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Plastic screen versus aerosol box as a barrier during endotracheal intubation: A simulation-based crossover study p. 88
Karthik T Ponnappan, Udit Dhingra, Anil Yogendra Yadav, Amal Francis Sam
DOI:10.4103/bjoa.bjoa_241_20  
Background: The severe acute respiratory syndrome coronavirus-2-2019 pandemic has posed significant challenges and barrier devices such as aerosol/intubation box, intubation tent, and intubation screen have been widely used during endotracheal intubation by the clinicians without any definite proven benefit. The initial experience at our institute with the intubation box posed some difficulties leading to failed intubations. Hence, as an alternative, we switched to a transparent plastic intubation screen that is likely to provide better vision and space during intubation. We evaluated the impact of intubation box and plastic screen on intubations in this simulation-based crossover study. Materials and Methods: Ten anesthesiologists performed 90 intubations in an operating room on a Laerdal® adult airway management trainer. Each participant performed 9 intubations, 3 without any barrier and 3 each with intubation box and plastic screen. The primary outcome was intubation time; secondary outcomes included first-pass success and breaches to personal protective equipment. Results: Intubation time with no barrier was significantly shorter than with the intubation box (median interquartile range [IQR]: 25 [22–28] vs. 40 [30–51] s, P < 0.001) and with the screen (median [IQR] 29 [25–35] s, P = 0.015). The intubation time was significantly lesser with the screen compared to the box (P = 0.023). The first-pass success was 86.66%, 96.66%, and 100% in the box, screen, and no barrier groups, respectively. Conclusion: In comparison to an intubation box, the transparent plastic screen decreases intubation times and has greater operator comfort. These devices require further evaluation for patient safety.
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Cisatracurium versus atracurium for abdominal surgeries regarding condition of intubation and hemodynamic effect: A randomized double-blind study p. 93
Rahul Ranjan, Mohammad Faseehullah Alam, Raja Avinash
DOI:10.4103/bjoa.bjoa_246_20  
Background: Neuromuscular-blocking drugs block neuromuscular transmission, causing paralysis of the affected skeletal muscles. In clinical use, neuromuscular block is used adjunctively to anesthesia to produce paralysis, first to paralyze the vocal cords, and permit intubation of the trachea, and second to optimize the surgical field by inhibiting spontaneous ventilation, and causing relaxation of skeletal muscles. Patients and Methods: This was a prospective, randomized study registered in Clinical Trials Registry of India (CTRI/2019/04/018580). We included 100 patients divided into two groups of 50 each. Group A received atracurium (0.5 mg/kg), whereas Group B received cisatracurium (0.15 mg/kg). Efficacy of both the drugs was compared in terms of onset of action, duration of action, duration of recovery, hemodynamic conditions during and after intubation, and signs of histamine release in both the drugs. Results: Mean duration of 25% recovery from the reversal in the atracurium group was 32.4 ± 1.90 min which was significantly less as compared to 49.46 ± 1.86 min of cisatracurium group (P < 0.001). The mean duration of recovery from the reversal in cisatracurium group was 2.18 ± 0.82 min which was significantly more as compared to 1.8 ± 0.75 min of atracurium group (P = 0.02). Conclusion: Cisatracurium in a dose of 0.15 mg/kg had a faster onset and duration of action than atracurium 0.5 mg/kg. At this dose, cisatracurium provides optimal intubating condition, rapid neuromuscular blocking with longer duration of action, stable hemodynamic status, no signs of histamine release clinically, and without any residual muscle paralysis compared to atracurium.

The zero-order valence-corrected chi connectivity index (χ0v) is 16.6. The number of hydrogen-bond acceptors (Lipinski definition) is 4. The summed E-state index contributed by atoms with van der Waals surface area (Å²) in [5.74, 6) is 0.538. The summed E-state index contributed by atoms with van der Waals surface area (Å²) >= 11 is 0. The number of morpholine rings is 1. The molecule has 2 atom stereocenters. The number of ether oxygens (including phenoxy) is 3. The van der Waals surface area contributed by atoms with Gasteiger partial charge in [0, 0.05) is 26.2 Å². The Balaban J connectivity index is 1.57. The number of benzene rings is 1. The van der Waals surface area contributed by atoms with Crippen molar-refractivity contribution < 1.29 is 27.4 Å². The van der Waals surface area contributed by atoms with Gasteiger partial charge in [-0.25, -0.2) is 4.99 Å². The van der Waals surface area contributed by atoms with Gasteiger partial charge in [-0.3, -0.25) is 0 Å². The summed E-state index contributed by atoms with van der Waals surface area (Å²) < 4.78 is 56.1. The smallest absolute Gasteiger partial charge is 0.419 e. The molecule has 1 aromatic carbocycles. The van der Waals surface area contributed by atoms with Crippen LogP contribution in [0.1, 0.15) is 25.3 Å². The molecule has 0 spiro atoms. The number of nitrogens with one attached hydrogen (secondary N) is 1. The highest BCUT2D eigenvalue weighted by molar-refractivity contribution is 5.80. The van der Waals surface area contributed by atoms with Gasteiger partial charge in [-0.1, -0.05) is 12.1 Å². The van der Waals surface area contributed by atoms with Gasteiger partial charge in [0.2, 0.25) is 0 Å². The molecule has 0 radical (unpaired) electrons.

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Comparison of C-reactive protein levels, neutrophil count, and clinical outcomes between low-dose ketamine given at the end of surgery and at induction in laparotomy p. 98
I Made Gede Widnyana, I Putu Pramana Suarjaya, Tjokorda Gde Agung Senapathi, Christopher Ryalino, Made Septyana Parama Adi
DOI:10.4103/bjoa.bjoa_248_20  
Background: Both surgery and anesthesia can cause an inflammatory response, rise in C-reactive protein (CRP) levels in response to the acute phase, as well as the activation and increased number of neutrophils. Ketamine with the right time of administration is expected to control the inflammatory response so that it can reduce the risk of postoperative complications such as pain and reduce the use of opioids. Patients and Methods: A total of 68 patients with physical status American Society of Anesthesiologists (ASA) I–II who underwent elective laparotomy were collected by consecutive sampling. The samples were divided into 2 groups; Group A received a low dose of ketamine at the end of the surgery, and Group B received a low dose of ketamine at the time of anesthesia induction. We measured CRP level, neutrophil count, visual analog scale (VAS), as well as total morphine consumption at 24 h postoperatively. Results: The increase in CRP levels in Group A was significantly lower compared to Group B (70.8 ± 42.7 vs. 115.0 ± 44.0 mg/L, P = 0.001). Group A has a significantly lower increase in CRP levels, VAS, and the total consumption of morphine 24 h postoperatively (P < 0.05). There was a strong positive between CRP and VAS (R = 0.702, P = 0.001). Conclusion: Administration of low doses of ketamine at the end of surgery was more effective in suppressing CRP levels, resulting in lower VAS score, and lower total morphine consumption in the 24-h postoperative period compared to low-dose ketamine given at the time of induction.